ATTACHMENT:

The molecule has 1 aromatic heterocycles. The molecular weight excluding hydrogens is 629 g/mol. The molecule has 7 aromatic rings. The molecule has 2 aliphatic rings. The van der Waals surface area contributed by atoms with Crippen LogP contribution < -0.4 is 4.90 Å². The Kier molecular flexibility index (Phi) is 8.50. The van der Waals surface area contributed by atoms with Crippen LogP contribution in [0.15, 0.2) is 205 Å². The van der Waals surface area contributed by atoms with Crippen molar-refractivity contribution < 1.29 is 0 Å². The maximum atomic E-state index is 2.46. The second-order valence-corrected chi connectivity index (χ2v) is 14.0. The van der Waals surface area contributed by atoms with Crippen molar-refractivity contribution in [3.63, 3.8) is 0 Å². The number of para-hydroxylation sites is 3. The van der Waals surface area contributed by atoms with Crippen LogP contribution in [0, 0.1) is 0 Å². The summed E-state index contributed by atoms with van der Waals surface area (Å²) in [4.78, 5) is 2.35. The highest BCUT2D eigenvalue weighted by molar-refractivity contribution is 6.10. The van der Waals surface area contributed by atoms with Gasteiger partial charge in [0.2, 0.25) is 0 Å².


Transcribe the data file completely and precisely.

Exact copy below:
The molecule has 1 aromatic heterocycles. The molecular weight excluding hydrogens is 629 g/mol. The molecule has 7 aromatic rings. The molecule has 2 aliphatic rings. The van der Waals surface area contributed by atoms with Crippen LogP contribution < -0.4 is 4.90 Å². The Kier molecular flexibility index (Phi) is 8.50. The van der Waals surface area contributed by atoms with Crippen LogP contribution in [0.15, 0.2) is 205 Å². The van der Waals surface area contributed by atoms with Crippen molar-refractivity contribution < 1.29 is 0 Å². The maximum atomic E-state index is 2.46. The second-order valence-corrected chi connectivity index (χ2v) is 14.0. The van der Waals surface area contributed by atoms with Crippen molar-refractivity contribution in [3.63, 3.8) is 0 Å². The number of para-hydroxylation sites is 3. The van der Waals surface area contributed by atoms with Crippen LogP contribution in [0, 0.1) is 0 Å². The summed E-state index contributed by atoms with van der Waals surface area (Å²) in [4.78, 5) is 2.35. The highest BCUT2D eigenvalue weighted by molar-refractivity contribution is 6.10. The van der Waals surface area contributed by atoms with Gasteiger partial charge in [0.2, 0.25) is 0 Å².